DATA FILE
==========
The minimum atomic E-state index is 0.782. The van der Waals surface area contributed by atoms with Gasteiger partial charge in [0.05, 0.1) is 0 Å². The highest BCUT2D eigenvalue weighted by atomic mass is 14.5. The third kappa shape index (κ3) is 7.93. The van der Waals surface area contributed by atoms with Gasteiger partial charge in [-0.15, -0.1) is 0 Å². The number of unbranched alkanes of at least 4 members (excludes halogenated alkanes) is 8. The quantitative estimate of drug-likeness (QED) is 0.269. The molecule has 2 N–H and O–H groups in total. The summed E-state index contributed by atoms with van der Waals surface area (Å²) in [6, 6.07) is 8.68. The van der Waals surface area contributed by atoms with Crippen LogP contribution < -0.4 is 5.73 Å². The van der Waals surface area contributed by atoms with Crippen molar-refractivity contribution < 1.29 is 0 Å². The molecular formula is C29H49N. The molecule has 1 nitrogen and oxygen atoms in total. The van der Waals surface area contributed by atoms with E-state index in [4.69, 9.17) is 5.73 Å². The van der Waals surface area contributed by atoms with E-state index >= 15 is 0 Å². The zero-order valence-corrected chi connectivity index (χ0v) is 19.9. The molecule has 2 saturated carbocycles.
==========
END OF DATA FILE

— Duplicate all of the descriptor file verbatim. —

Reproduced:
The minimum atomic E-state index is 0.782. The van der Waals surface area contributed by atoms with Gasteiger partial charge in [0.05, 0.1) is 0 Å². The highest BCUT2D eigenvalue weighted by atomic mass is 14.5. The third kappa shape index (κ3) is 7.93. The van der Waals surface area contributed by atoms with Gasteiger partial charge in [-0.15, -0.1) is 0 Å². The number of unbranched alkanes of at least 4 members (excludes halogenated alkanes) is 8. The quantitative estimate of drug-likeness (QED) is 0.269. The molecule has 2 N–H and O–H groups in total. The summed E-state index contributed by atoms with van der Waals surface area (Å²) in [6, 6.07) is 8.68. The van der Waals surface area contributed by atoms with Crippen LogP contribution < -0.4 is 5.73 Å². The van der Waals surface area contributed by atoms with Crippen molar-refractivity contribution < 1.29 is 0 Å². The molecular formula is C29H49N. The molecule has 1 nitrogen and oxygen atoms in total. The van der Waals surface area contributed by atoms with E-state index in [4.69, 9.17) is 5.73 Å². The van der Waals surface area contributed by atoms with E-state index >= 15 is 0 Å². The zero-order valence-corrected chi connectivity index (χ0v) is 19.9. The molecule has 2 saturated carbocycles.